and such suggestions, helps and inspirations, as might be expected
from them, nothing did hinder, but that I might have begun long
before to live according to nature; or that even now that I
was not yet partaker and in present possession of that life,
that I myself (in that I did not observe those inward motions,
and suggestions, yea and almost plain and apparent instructions
and admonitions of the gods,) was the only cause of it.
That my body in such a life, hath been able to hold out so long.
That I never had to do with Benedicta and Theodotus, yea and
afterwards when I fell into some fits of love, I was soon cured.
That having been often displeased with Rusticus, I never did
him anything for which afterwards I had occasion to repent.
That it being so that my mother was to die young, yet she lived
with me all her latter years. That as often as I had a purpose
to help and succour any that either were poor, or fallen into
some present necessity, I never was answered by my officers
that there was not ready money enough to do it; and that I myself
never had occasion to require the like succour from any other.
That I have such a wife, so obedient, so loving, so ingenuous.
That I had choice of fit and able men, to whom I might commit
the bringing up of my children. That by dreams I have received help,
as for other things, so in particular, how I might stay my casting
of blood, and cure my dizziness, as that also that happened to thee
in Cajeta, as unto Chryses when he prayed by the seashore.
And when I did first apply myself to philosophy, that I did not fall
into the hands of some sophists, or spent my time either in reading
the manifold volumes of ordinary philosophers, nor in practising
myself in the solution of arguments and fallacies, nor dwelt
upon the studies of the meteors, and other natural curiosities.
All these things without the assistance of the gods, and fortune,
could not have been.
XV. In the country of the Quadi at Granua, these. Betimes in
the morning say to thyself, This day I shalt have to do
with an idle curious man, with an unthankful man, a railer,
a crafty, false, or an envious man; an unsociable uncharitable man.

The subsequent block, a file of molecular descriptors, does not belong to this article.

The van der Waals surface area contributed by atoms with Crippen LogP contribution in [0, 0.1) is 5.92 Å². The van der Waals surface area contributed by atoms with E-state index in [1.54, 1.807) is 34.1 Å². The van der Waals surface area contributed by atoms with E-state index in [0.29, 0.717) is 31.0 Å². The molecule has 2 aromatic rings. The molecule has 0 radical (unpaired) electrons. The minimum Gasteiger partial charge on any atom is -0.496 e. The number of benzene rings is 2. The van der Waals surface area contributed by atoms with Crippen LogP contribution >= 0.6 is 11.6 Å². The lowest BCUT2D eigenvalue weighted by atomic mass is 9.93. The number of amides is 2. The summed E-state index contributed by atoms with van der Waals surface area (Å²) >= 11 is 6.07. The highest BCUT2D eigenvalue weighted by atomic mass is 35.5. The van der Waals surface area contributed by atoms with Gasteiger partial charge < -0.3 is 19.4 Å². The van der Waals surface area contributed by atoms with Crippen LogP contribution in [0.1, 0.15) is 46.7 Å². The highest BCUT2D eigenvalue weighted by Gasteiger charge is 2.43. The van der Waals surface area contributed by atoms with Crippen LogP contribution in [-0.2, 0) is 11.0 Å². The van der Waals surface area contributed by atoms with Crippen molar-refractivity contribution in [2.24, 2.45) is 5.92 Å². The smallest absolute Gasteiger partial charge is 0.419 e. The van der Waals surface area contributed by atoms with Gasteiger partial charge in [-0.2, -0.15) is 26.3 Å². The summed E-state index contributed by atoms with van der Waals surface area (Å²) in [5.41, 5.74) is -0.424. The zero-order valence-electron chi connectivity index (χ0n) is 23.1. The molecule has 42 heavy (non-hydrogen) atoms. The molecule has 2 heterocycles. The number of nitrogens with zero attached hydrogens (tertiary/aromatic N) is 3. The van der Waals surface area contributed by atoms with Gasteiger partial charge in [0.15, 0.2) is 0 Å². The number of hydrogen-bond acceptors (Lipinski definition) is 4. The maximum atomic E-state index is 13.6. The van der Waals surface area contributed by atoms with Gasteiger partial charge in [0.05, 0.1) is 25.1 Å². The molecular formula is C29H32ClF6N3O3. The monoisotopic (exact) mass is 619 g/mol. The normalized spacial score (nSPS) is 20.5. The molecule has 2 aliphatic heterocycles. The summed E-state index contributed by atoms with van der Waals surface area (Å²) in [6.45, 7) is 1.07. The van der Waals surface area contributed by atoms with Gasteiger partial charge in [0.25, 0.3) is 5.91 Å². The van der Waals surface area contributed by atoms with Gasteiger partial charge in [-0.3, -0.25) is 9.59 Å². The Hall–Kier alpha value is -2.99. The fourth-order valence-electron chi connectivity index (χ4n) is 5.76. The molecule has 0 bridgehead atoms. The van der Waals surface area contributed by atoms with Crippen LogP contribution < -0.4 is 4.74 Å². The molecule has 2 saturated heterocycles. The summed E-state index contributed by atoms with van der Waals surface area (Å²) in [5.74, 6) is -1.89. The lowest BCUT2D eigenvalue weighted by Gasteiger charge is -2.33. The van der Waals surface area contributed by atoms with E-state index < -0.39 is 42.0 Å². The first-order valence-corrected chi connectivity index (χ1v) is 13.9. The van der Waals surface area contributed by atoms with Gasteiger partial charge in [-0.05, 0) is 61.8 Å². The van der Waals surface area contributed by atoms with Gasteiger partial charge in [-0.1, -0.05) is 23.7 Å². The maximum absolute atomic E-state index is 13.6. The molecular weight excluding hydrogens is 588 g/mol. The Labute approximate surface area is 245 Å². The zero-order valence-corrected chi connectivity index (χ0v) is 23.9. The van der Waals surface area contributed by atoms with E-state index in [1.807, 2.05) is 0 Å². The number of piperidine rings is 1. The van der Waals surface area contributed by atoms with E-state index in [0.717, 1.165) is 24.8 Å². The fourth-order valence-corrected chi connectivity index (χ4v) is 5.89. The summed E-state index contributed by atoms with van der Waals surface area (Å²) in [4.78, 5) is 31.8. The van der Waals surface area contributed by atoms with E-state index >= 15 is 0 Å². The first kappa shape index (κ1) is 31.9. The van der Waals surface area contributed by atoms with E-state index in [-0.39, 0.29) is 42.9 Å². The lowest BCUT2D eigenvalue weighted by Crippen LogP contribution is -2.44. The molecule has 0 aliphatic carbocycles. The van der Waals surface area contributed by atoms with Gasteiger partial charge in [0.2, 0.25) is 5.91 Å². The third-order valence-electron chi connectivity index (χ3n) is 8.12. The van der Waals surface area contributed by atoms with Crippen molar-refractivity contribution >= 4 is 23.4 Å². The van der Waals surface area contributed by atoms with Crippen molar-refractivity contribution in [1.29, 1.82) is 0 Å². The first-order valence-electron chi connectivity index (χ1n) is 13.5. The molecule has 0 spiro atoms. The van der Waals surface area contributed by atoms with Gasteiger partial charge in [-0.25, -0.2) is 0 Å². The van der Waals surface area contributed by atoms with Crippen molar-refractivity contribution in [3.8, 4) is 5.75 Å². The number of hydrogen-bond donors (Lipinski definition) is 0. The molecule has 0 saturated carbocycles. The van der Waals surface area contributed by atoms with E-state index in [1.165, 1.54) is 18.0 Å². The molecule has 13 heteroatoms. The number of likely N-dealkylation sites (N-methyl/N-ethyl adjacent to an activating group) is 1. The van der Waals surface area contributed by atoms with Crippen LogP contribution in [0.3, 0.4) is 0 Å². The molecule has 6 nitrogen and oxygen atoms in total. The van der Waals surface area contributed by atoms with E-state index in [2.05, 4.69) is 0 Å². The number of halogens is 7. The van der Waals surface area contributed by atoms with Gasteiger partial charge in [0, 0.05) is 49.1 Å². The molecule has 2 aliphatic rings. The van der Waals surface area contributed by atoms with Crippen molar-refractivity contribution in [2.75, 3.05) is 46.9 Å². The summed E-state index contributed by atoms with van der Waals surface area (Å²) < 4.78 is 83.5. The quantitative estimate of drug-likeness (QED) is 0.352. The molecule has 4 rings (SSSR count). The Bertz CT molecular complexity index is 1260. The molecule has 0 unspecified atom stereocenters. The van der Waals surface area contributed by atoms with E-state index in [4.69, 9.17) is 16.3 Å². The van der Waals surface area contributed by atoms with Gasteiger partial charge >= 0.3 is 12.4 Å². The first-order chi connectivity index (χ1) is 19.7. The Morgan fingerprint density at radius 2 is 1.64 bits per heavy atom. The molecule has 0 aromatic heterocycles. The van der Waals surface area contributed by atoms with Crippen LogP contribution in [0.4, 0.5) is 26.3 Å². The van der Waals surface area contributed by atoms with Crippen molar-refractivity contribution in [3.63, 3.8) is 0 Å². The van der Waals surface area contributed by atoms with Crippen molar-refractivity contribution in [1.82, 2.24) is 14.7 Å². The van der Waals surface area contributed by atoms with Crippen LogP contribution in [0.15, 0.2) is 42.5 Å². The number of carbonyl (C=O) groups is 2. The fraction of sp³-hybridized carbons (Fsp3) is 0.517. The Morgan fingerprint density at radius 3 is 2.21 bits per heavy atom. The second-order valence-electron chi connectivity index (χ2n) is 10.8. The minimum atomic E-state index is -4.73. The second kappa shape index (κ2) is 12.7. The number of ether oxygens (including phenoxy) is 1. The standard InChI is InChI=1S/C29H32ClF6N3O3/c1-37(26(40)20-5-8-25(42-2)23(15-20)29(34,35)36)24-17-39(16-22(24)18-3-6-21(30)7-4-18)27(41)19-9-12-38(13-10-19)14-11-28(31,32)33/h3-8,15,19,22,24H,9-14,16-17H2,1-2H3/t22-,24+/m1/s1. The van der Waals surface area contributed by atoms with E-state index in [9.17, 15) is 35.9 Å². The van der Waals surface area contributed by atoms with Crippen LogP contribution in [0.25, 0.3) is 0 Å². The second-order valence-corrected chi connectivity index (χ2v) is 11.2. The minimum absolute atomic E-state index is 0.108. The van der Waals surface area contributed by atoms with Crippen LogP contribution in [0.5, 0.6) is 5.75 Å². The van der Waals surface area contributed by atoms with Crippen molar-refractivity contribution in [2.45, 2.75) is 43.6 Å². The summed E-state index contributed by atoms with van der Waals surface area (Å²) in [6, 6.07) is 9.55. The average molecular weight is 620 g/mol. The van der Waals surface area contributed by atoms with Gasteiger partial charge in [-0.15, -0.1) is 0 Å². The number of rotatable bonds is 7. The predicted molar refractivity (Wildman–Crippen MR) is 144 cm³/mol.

All these ill qualities have happened unto them, through ignorance
of that which is truly good and truly bad. But I that understand
the nature of that which is good, that it only is to be desired,
and of that which is bad, that it only is truly odious and shameful:
who know moreover, that this transgressor, whosoever he be,
is my kinsman, not by the same blood and seed, but by participation
of the same reason, and of the same divine particle; How can I
either be hurt by any of those, since it is not in their power
to make me incur anything that is truly reproachful? or angry,
and ill affected towards him, who by nature is so near unto me?
for we are all born to be fellow-workers, as the feet, the hands,
and the eyelids; as the rows of the upper and under teeth:
for such therefore to be in opposition, is against nature;
and what is it to chafe at, and to be averse from, but to be
XVI. Whatsoever I am, is either flesh, or life,
or that which we commonly call the mistress and overruling part
of man; reason. Away with thy books, suffer not thy mind any more
to be distracted, and carried to and fro; for it will not be;
but as even now ready to die, think little of thy flesh:
blood, bones, and a skin; a pretty piece of knit and twisted work,
consisting of nerves, veins and arteries; think no more of it,
than so. And as for thy life, consider what it is; a wind;
not one constant wind neither, but every moment of an hour
let out, and sucked in again. The third, is thy ruling part;
and here consider; Thou art an old man; suffer not that excellent
part to be brought in subjection, and to become slavish:
suffer it not to be drawn up and down with unreasonable and
unsociable lusts and motions, as it were with wires and nerves;
suffer it not any more, either to repine at anything now present,
or to fear and fly anything to come, which the destiny
hath appointed thee.
XVII. Whatsoever proceeds from the gods immediately, that any
man will grant totally depends from their divine providence.
As for those things that are commonly said to happen by fortune,
even those must be conceived to have dependence from nature,
or from that first and general connection, and concatenation of all
those things, which more apparently by the divine providence are
administered and brought to pass. All things flow from thence:
and whatsoever it is that is, is both necessary, and conducing
to the whole (part of which thou art), and whatsoever it is that
is requisite and necessary for the preservation of the general,
just of necessity for every particular nature, be good and behoveful.
And as for the whole, it is preserved, as by the perpetual mutation
and conversion of the simple elements one into another, so also
by the mutation, and alteration of things mixed and compounded.
Let these things suffice thee; let them be always unto thee,
as thy general rules and precepts. As for thy thirst after books,
away with it with all speed, that thou die not murmuring and complaining,
but truly meek and well satisfied, and from thy heart thankful unto the gods.
Meditations of Marcus Aurelius: Book 2